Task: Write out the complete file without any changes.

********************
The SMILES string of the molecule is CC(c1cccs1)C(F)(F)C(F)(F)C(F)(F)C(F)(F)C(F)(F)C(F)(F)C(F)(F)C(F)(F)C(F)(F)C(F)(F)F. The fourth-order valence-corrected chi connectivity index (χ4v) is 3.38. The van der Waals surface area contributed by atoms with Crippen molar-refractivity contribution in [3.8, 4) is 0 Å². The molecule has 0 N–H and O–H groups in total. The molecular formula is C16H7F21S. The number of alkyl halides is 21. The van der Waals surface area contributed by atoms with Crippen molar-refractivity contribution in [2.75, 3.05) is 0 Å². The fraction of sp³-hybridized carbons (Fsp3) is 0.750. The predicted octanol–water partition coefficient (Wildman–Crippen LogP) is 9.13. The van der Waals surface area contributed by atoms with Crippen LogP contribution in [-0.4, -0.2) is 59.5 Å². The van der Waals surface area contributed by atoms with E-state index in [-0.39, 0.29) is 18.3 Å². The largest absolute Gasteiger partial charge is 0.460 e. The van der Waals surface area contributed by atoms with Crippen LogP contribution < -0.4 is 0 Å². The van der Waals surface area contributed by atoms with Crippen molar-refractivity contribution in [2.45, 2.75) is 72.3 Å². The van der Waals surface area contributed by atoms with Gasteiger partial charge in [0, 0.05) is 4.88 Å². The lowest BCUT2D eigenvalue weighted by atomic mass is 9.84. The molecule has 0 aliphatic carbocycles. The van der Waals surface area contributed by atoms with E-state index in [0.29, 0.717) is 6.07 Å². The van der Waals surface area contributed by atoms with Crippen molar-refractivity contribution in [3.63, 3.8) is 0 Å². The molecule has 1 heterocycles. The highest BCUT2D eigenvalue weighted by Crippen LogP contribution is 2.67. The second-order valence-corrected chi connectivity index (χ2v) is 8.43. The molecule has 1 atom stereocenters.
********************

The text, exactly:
The SMILES string of the molecule is CC(c1cccs1)C(F)(F)C(F)(F)C(F)(F)C(F)(F)C(F)(F)C(F)(F)C(F)(F)C(F)(F)C(F)(F)C(F)(F)F. The fourth-order valence-corrected chi connectivity index (χ4v) is 3.38. The van der Waals surface area contributed by atoms with Crippen molar-refractivity contribution in [3.8, 4) is 0 Å². The molecule has 0 N–H and O–H groups in total. The molecular formula is C16H7F21S. The number of alkyl halides is 21. The van der Waals surface area contributed by atoms with Crippen molar-refractivity contribution in [2.75, 3.05) is 0 Å². The fraction of sp³-hybridized carbons (Fsp3) is 0.750. The predicted octanol–water partition coefficient (Wildman–Crippen LogP) is 9.13. The van der Waals surface area contributed by atoms with Crippen LogP contribution in [-0.4, -0.2) is 59.5 Å². The van der Waals surface area contributed by atoms with E-state index in [-0.39, 0.29) is 18.3 Å². The largest absolute Gasteiger partial charge is 0.460 e. The van der Waals surface area contributed by atoms with Crippen LogP contribution < -0.4 is 0 Å². The van der Waals surface area contributed by atoms with Crippen molar-refractivity contribution in [2.45, 2.75) is 72.3 Å². The van der Waals surface area contributed by atoms with Gasteiger partial charge in [0, 0.05) is 4.88 Å². The lowest BCUT2D eigenvalue weighted by atomic mass is 9.84. The molecule has 0 aliphatic carbocycles. The van der Waals surface area contributed by atoms with E-state index in [0.29, 0.717) is 6.07 Å². The van der Waals surface area contributed by atoms with Crippen molar-refractivity contribution in [3.63, 3.8) is 0 Å². The molecule has 1 heterocycles. The highest BCUT2D eigenvalue weighted by Crippen LogP contribution is 2.67. The second-order valence-corrected chi connectivity index (χ2v) is 8.43. The molecule has 1 atom stereocenters.